Sabalenka’s first-serve percentage was a shade under 45, but she wasn’t broken once.
Celebrating her 23rd birthday today, Sabalenka is now up to 8-1 on the dirt so far in 2021, with her run to the Stuttgart final being followed by a dominant display in Madrid, where she is still yet to drop a set.
Sabalenka’s semi-final opponent will be Russia’s Anastasia Pavlyuchenkova, who defeated Karolina Muchova from the Czech Republic, 7-6(4) 7-6(2) to post a career-best result in Madrid.
“I just found this momentum in the second set, I was so on and focused on every single point I was playing, that I kind of turned off, I think,” Pavlyuchenkova said, in her post-match press conference. “I’m still probably somewhere there, in the end of the second set.”
The World No 41 took 2 hours to get past 20th-ranked Muchova, converting all 4 of her break points and being broken 4 times, while the Czech let 7 other break chances go begging.
Overall, Pavlyuchenkova triumphed by firing 29 winners to Muchova’s 17, while she also had 3 fewer unforced errors than the Czech.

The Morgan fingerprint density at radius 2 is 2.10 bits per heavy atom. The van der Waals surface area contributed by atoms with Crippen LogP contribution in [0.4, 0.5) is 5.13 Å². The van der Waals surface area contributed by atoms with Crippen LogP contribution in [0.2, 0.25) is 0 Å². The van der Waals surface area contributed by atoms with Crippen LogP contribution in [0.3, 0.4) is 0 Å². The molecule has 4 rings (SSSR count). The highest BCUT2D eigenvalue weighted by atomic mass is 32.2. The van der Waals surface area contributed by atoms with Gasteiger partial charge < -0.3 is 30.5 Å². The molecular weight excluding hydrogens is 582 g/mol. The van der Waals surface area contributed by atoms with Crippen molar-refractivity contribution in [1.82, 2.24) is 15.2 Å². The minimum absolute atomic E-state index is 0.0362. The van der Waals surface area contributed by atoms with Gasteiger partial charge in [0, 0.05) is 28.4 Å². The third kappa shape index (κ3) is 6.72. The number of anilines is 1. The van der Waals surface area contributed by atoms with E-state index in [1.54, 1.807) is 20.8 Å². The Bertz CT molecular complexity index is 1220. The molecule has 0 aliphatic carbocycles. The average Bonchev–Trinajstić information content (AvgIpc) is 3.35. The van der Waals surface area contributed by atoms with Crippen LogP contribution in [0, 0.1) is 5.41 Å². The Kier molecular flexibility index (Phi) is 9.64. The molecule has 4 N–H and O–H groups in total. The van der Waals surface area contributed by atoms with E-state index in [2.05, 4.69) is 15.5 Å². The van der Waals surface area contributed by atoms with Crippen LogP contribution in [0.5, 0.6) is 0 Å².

Muchova had plenty of chances but Pavlyuchenkova was able to wriggle out of them, as the Russian played aggressively and came out on top when she most needed to.
The Czech turned the momentum in the early stages of the second, using sturdy returns to move ahead by a double-break at 4-1, but Pavlyuchenkova continually chipped away at that lead, breaking to love for 4-2 and fending off Muchova’s attempt at serving out the set at 5-4.
Muchova had another pass at serving out the set at 6-5 but, again, Pavlyuchenkova steeled herself to draw errors and break serve and it took another tiebreak to settle it.
“After such a tough first set, I thought ‘Okay, now I want to finish the second one, I’m so tired, let’s go home!’” Pavlyuchenkova said. “But it’s not working like this, you gotta work every point.”